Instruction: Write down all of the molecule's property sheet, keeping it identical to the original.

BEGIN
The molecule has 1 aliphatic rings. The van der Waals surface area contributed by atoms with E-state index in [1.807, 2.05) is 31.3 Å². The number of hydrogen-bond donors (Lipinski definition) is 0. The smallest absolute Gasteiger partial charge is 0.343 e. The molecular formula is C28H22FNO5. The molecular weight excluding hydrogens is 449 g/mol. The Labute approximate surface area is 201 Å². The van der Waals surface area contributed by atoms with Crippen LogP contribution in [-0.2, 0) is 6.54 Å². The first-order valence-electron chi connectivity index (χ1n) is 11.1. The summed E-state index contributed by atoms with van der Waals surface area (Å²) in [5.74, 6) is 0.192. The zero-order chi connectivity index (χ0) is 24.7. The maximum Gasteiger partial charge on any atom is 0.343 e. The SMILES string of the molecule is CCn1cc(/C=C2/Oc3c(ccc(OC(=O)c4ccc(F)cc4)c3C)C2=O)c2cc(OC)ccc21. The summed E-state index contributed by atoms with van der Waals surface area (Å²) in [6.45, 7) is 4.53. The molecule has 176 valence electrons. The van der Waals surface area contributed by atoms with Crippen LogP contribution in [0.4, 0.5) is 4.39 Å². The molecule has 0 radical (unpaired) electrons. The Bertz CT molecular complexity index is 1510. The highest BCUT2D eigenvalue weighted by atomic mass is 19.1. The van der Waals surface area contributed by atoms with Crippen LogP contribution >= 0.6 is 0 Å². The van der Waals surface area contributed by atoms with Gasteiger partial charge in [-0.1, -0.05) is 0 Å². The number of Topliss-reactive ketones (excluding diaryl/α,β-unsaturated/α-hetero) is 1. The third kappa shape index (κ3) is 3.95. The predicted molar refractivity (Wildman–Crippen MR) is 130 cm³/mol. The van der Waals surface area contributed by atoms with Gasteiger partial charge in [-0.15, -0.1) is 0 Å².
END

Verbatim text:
The molecule has 1 aliphatic rings. The van der Waals surface area contributed by atoms with E-state index in [1.807, 2.05) is 31.3 Å². The number of hydrogen-bond donors (Lipinski definition) is 0. The smallest absolute Gasteiger partial charge is 0.343 e. The molecular formula is C28H22FNO5. The molecular weight excluding hydrogens is 449 g/mol. The Labute approximate surface area is 201 Å². The van der Waals surface area contributed by atoms with Crippen LogP contribution in [-0.2, 0) is 6.54 Å². The first-order valence-electron chi connectivity index (χ1n) is 11.1. The summed E-state index contributed by atoms with van der Waals surface area (Å²) in [5.74, 6) is 0.192. The zero-order chi connectivity index (χ0) is 24.7. The maximum Gasteiger partial charge on any atom is 0.343 e. The SMILES string of the molecule is CCn1cc(/C=C2/Oc3c(ccc(OC(=O)c4ccc(F)cc4)c3C)C2=O)c2cc(OC)ccc21. The summed E-state index contributed by atoms with van der Waals surface area (Å²) in [6.45, 7) is 4.53. The molecule has 176 valence electrons. The van der Waals surface area contributed by atoms with Crippen LogP contribution in [0.4, 0.5) is 4.39 Å². The molecule has 0 radical (unpaired) electrons. The Bertz CT molecular complexity index is 1510. The highest BCUT2D eigenvalue weighted by atomic mass is 19.1. The van der Waals surface area contributed by atoms with Crippen LogP contribution >= 0.6 is 0 Å². The van der Waals surface area contributed by atoms with Gasteiger partial charge in [-0.1, -0.05) is 0 Å². The number of Topliss-reactive ketones (excluding diaryl/α,β-unsaturated/α-hetero) is 1. The third kappa shape index (κ3) is 3.95. The predicted molar refractivity (Wildman–Crippen MR) is 130 cm³/mol. The van der Waals surface area contributed by atoms with Gasteiger partial charge in [-0.15, -0.1) is 0 Å².